Being Candid on .AI Domain Names

Andrew Rosener and Andy Booth are two domain investors whose opinions I respect. I have known Andy and Andrew for many years, and I know both have had considerable success investing in domain names.

When it comes to .AI domain name investments, it looks like their paths are diverging. Andy was recently on the Domain Sherpa show, and .AI was a topic of discussion.

In addition to this, a recent Twitter exchange between Andrew and Andy show their differing thoughts on .AI domain name investing:

I have recently made a few attempts at researching .AI domain names to buy as investments. In looking at platforms like Sedo and Dan, the names that appeal to me – names I feel would be good for artificial intelligence applications and businesses – are priced well above my comfort level. The registrants, it would seem, know their domain names could have value and have priced them accordingly.

I also spent some time researching .AI domain names to hand register. From my vantage point, there is very little that is appealing to register. My feeling is a Founder looking specifically for a .AI domain name could find something equally meh that is unregistered rather than paying me a premium for one that I buy.

The fact that I have to spend $150+ on each 2 year hand registration is an entry point that does not appeal to me. If I were to register 30 domain names with the hope of selling one of them (3% STR), I would need to spend about $5k just to get my foot in the door. That doesn’t appeal to me right now.

Domain investing, by its general nature, is a fairly risky endeavor. My extensive research and knowledge helps to mitigate some of this risk, but a level of risk exists regardless of the domain names I buy. I am not going to risk tens or hundreds of thousands of dollars speculatively buying .AI domain names. I would rather land on a handful of good .com domain names than scattershot that amount on .AI domain names.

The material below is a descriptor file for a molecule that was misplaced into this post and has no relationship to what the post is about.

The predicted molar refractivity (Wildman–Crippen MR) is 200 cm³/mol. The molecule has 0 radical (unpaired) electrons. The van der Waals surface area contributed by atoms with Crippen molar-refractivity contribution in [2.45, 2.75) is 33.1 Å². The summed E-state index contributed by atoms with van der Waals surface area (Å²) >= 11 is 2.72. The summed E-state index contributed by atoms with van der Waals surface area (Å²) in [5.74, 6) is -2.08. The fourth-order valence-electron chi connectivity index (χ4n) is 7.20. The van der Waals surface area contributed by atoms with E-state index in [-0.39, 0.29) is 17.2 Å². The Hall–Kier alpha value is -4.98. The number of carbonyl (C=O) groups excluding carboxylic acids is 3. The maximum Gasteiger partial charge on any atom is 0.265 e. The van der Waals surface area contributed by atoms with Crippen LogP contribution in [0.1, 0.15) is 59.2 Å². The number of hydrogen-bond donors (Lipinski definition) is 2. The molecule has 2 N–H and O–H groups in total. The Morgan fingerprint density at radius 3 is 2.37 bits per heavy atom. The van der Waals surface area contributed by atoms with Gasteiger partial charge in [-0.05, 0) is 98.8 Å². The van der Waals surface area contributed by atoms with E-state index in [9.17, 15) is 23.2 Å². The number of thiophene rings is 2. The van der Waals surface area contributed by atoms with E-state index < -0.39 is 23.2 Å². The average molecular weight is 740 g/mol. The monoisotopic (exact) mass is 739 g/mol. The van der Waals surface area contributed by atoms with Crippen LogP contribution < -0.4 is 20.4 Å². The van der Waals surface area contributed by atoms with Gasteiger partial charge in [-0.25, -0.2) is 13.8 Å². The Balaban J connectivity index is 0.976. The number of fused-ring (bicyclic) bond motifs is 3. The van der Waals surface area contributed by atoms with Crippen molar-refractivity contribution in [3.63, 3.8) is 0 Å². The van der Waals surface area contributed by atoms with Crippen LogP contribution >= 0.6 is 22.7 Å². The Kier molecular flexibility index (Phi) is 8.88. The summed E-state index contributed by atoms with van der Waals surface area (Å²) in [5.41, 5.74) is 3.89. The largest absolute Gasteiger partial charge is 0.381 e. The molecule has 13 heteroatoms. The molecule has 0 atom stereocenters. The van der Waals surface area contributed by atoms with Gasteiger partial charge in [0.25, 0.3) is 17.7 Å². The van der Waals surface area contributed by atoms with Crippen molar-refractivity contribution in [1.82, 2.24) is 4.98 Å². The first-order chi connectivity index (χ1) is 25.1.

Early registrants of .AI domain names may be rewarded handsomely. People like Andy Booth who appear to be taking big risks with the top .AI domain names (like Art.AI and Home.AI) may also be rewarded. When I read some of the .AI sales reports, I have some FOMO. I would rather have this FOMO than spend a substantial amount of money speculating on .AI domain names. There’s always a chance I end up buying some names, but I am on the sidelines right now.

Elliot Silver
Elliot Silver
About The Author: Elliot Silver is an Internet entrepreneur and publisher of Elliot is also the founder and President of Top Notch Domains, LLC, a company that has closed eight figures in deals. Please read the Terms of Use page for additional information about the publisher, website comment policy, disclosures, and conflicts of interest. Reach out to Elliot: Twitter | Facebook | LinkedIn


  1. Cool post Elliot. Another important point is, I am coming at this AS THE END USER.

    While I do think there are great potential returns on high-end .ai domains, I wouldn’t mess with lesser quality strings. Both Andrew and myself have made this point, time and again. Generics like Home and Art in .ai work, they’re clearly offer a distinct product to a conventional .com business.

    Just heed caution!

  2. “I would rather land on a handful of good .com domain names than scattershot that amount on .AI domain names.” ~ Silver


    Early movers will cash in this year on .ai, but the rest will be worse off than if they never speculated on .ai, but that is the nature of the investment game.

    2024 will a good year for smart investing.

  3. I did DB programming for Coors, Carrier Air and other fortune 500’s in the 80s and 90s when my proprietory mainframe screen scrapers and barcoding (now QR codes) did the “thinking” for the consumer.
    Mainframes just thought someone was just filling out (and scraping off from) dataentry screens real fast.
    Cridicts said I was eliminating jobs and consumers would not “trust” barcodes – bullshit.
    Back then those processors were not fast enough identify a song after 3 seconds like Shazam.

    “AI” is nothing more than a bullshit marketing buzzword for faster processors “thinking” for the consumer.
    And from that you probably get a good idea of what I my view is on “DOT AI”.

    I met a young New Zealander marketing guy at the AVS Islanders game last nite – where I was rather shocked when he emphatically said it has all come full circle back to DOT COM.

  4. Interesting points on both sides and both are correct.
    There’s also still room in dot com aiming for terms that could fit for an AI company, “chat” being the obvious one.
    Thinking outside the box with terms like “bot”, “robot” and “machine” could be a value play.

  5. Andy Booth has the money to risk 6 figures on a .Ai and then tries to talk down on .Com but doubled down on his tweets . I am sure he would accept five times what he paid for it and switch tones again,lol.

    Yes people can make 7 figures on .Ai but it doesn’t give it the authority to make it universal. It is on the news and everywhere but the public knows Ai not .Ai extension. You will always remind customers it’s .Ai extension, the confusion will always be there .